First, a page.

New York s Broken Constitution

New York s Broken Constitution Author Peter J. Galie
ISBN-10 9781438463346
Release 2016-11-15
Pages 340
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Examines the significant gaps between what New York State’s constitution says and how the state is actually governed and offers ideas for reform. On its face, New York State’s constitution is an elaborate and impressive aggregation of processes, powers, mandates, and limits. But many of these are “inoperative,” and New Yorkers who read the document and believe what it says will come away with a massive misunderstanding of the realities of state government. The essays in New York’s Broken Constitution seek to clarify the realities by bringing attention to the gaps between what the constitution says and how the state is actually governed, and they provide a disquieting picture of the state of the state’s constitution. Among the topics addressed are state debt and budgeting practices, legislative redistricting, local government, gambling, conservation, and the process of amending the constitution. Written by knowledgeable professionals, the chapters explain the constitutional provisions in question, including the reasons for their constitutional status; how they have been used and interpreted; and the extent of the gaps between the constitutional provisions and practice. Various proposals for reform are also examined. “This is an impressive volume, teeming with invaluable insights. It presents a compelling message: since many of the dysfunctions in state governance are inextricably tied to the organizational structures and policies detailed—and sometimes followed, sometimes disregarded—in the state constitution, constitutional reform is imperative. Anyone concerned about the operation and current dysfunction of New York State government should read this book.” — Vincent M. Bonventre, Albany Law School “This book will be enormously useful in guiding the public and scholarly debate in the lead-up to the November 2017 vote on the question of whether to hold a state constitutional convention.” — John J. Dinan, author of The American State Constitutional Tradition



The Supreme Court and the Idea of Constitutionalism

The Supreme Court and the Idea of Constitutionalism Author Steven Kautz
ISBN-10 9780812221909
Release 2011-10-03
Pages 328
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From Brown v. Board of Education to Roe v. Wade to Bush v. Gore, the Supreme Court has, over the past fifty years, assumed an increasingly controversial place in American national political life. As the recurring struggles over nominations to the Court illustrate, few questions today divide our political community more profoundly than those concerning the Court's proper role as protector of liberties and guardian of the Constitution. If the nation is today in the midst of a "culture war," the contest over the Supreme Court is certainly one of its principal battlefields. In this volume, distinguished constitutional scholars aim to move debate beyond the sound bites that divide the opposing parties to more fundamental discussions about the nature of constitutionalism. Toward this end, the volume includes chapters on the philosophical and historical origins of the idea of constitutionalism; on theories of constitutionalism in American history in particular; on the practices of constitutionalism around the globe; and on the parallel emergence of--and the persistent tensions between--constitutionalism and democracy throughout the modern world. In democracies, the primary point of having a constitution is to place some matters beyond politics and partisan contest. And yet it seems equally clear that constitutionalism of this kind results in a struggle over the meaning or proper interpretation of the constitution, a struggle that is itself deeply political. Although the volume represents a variety of viewpoints and approaches, this struggle, which is the central paradox of constitutionalism, is the ultimate theme of all the essays.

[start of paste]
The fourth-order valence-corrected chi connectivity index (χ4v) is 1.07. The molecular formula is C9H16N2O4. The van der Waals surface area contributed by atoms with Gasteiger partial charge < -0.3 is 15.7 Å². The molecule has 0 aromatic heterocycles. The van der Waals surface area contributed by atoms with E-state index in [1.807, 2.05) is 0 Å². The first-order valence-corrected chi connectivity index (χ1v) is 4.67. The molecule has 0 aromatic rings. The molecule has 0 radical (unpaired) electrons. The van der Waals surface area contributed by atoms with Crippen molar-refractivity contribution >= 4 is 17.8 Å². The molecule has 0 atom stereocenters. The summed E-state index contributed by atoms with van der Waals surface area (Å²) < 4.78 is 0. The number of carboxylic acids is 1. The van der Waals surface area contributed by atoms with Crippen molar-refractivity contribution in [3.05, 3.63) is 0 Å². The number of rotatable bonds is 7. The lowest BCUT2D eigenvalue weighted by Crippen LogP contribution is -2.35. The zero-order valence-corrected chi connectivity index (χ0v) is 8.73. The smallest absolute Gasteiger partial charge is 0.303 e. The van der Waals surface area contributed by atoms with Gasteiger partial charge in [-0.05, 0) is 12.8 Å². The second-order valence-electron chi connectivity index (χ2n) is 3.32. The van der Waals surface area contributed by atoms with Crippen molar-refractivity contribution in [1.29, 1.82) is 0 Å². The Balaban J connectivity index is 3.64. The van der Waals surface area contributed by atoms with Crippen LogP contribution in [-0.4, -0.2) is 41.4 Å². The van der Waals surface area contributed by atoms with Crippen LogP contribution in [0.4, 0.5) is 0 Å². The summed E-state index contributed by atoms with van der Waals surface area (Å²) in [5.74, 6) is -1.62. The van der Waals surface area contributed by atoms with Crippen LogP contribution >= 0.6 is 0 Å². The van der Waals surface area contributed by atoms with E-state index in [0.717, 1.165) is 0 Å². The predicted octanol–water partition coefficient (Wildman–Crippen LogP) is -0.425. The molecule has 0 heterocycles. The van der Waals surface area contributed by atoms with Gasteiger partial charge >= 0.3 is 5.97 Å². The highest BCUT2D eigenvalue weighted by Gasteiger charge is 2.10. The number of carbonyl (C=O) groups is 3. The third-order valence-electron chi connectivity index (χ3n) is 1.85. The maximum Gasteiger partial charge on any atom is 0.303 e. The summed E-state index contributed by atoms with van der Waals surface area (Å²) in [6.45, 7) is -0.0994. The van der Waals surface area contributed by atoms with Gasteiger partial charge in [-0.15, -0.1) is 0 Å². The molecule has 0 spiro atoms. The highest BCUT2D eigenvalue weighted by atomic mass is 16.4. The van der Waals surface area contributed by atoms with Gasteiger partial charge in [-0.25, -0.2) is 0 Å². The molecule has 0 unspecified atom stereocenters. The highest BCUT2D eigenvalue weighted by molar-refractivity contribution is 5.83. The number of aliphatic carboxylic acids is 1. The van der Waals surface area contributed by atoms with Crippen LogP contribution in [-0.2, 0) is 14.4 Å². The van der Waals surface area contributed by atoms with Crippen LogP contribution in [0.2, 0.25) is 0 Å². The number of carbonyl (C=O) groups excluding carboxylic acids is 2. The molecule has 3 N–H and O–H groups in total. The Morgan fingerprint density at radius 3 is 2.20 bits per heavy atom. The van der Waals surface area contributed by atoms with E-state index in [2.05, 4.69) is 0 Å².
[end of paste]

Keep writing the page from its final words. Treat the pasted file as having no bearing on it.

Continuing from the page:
Theory of Societal Constitutionalism

Theory of Societal Constitutionalism Author David Sciulli
ISBN-10 0521410401
Release 1992
Pages 366
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The author argues that the existing conceptual frameworks of political and social theory restrict both theorists and empirical researchers to a narrow definition of authoritarianism that focuses on governmental structure and fails to take account of forms of social control exercised outside the governmental sphere. Rather than define authoritarianism primarily by contrast to liberal democracy, Sciulli argues, we need to broaden our conception of authoritarianism to include "social authoritarianism," referring to social control imposed by private organizations and institutions, such as business corporations and professional associations. In this book, Sciulli develops an alternative conceptual framework, which he calls the theory of societal constitutionalism, and he explains how the theory can be used to assess whether social order in a society, whether democratic or authoritarian in political rule, is characterized by some degree of social authoritarianism. The book will be important reading for theorists in sociology, political science and legal studies.